Destroying the Fashion Stigma: How Being Eco-Conscious Can Be Budget-Friendly

Destroying the Fashion Stigma: How Being Eco-Conscious Can Be Budget-Friendly

Females, generally speaking, are more fashion-conscious than males. And there is no shortage of cheap clothes to ensure that the need to stay on trend is met.  

Sadly, cheap clothes aka fast fashion are often made from fabric that is toxic to the environment, such as polyester and nylon. From the production process to disposal, the damage these synthetic fabrics have on the planet far outweigh the thrill of its low cost and style gloss. And then there’s all the other ethical issues that often come with: exploitation, forced or child labour, unfair wages and poor working conditions to name a few.

If you have decided to do something about the strain fashion is putting on the planet, you need to go about it smartly. While buying fewer clothes is important, buying better quality made from eco-friendly fabrics is just as important. And unlike most people’s assumptions, shopping eco-friendly clothing does not have to strain you financially.

True, eco-conscious fashion will have you digging deeper into your pockets, but you can easily make the transition on a budget. Here’s how:

Step 1: Clean up your wardrobe

The first step is decluttering your wardrobe. Get rid of all the clothes you no longer love or barely touch either by selling, swapping with friends and family or donating to charity. It will create room for an eco-conscious and more refined sense of style. Your focus should be on quality and not quantity, so buy less but make sure it’s high quality and the best you can afford as the garments are made to last longer, meaning you will have fewer trips to the store, waste less money, and bin fewer clothing.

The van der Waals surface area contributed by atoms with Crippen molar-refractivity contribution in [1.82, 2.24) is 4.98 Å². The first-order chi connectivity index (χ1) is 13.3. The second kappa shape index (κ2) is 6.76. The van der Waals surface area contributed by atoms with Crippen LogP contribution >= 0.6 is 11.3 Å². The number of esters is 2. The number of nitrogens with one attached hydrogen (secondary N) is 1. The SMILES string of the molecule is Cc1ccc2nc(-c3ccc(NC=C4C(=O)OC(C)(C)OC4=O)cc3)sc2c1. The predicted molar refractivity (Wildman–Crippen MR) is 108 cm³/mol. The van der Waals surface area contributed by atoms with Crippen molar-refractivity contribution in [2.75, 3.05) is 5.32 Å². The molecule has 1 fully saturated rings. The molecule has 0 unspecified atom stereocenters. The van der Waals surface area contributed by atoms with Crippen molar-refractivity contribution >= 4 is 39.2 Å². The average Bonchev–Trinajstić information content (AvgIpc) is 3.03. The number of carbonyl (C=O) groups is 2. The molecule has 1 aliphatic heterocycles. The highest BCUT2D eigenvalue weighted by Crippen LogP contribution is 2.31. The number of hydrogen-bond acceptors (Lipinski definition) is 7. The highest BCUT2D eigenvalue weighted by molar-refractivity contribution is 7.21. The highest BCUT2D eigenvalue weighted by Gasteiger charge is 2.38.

Photo: Maryia Plashchynskaya/Pexels.

Step 2: Reflect on your shopping habits

With your wardrobe cleaned out, it’s important to reflect on what propelled you to purchase the items to begin with. Were you shopping to fill an emotional void? Or shopping out of boredom? Do you shop with enabling friends and family? Or do you just like getting attention by being the first to buy into a fashion trend? Reflecting on these questions will help you understand what drives your shopping behaviour so you can avoid making the same mistakes and ending up with the same wardrobe predicament. If you don’t take some time to understand the drivers behind your shopping and deal with them, you may revert back to the same mindless shopping behaviours and buying countless outfits that sit in your closet that you barely wear.

Step 3: Have a plan

While it can be tempting to purchase fast fashion because of the low prices, it’s not worth it from an environmental and social perspective.

While sustainable fashion is a little (or sometimes a lot) pricier, you can rest assured that your purchase isn’t fuelling human exploitation and environmental pollution.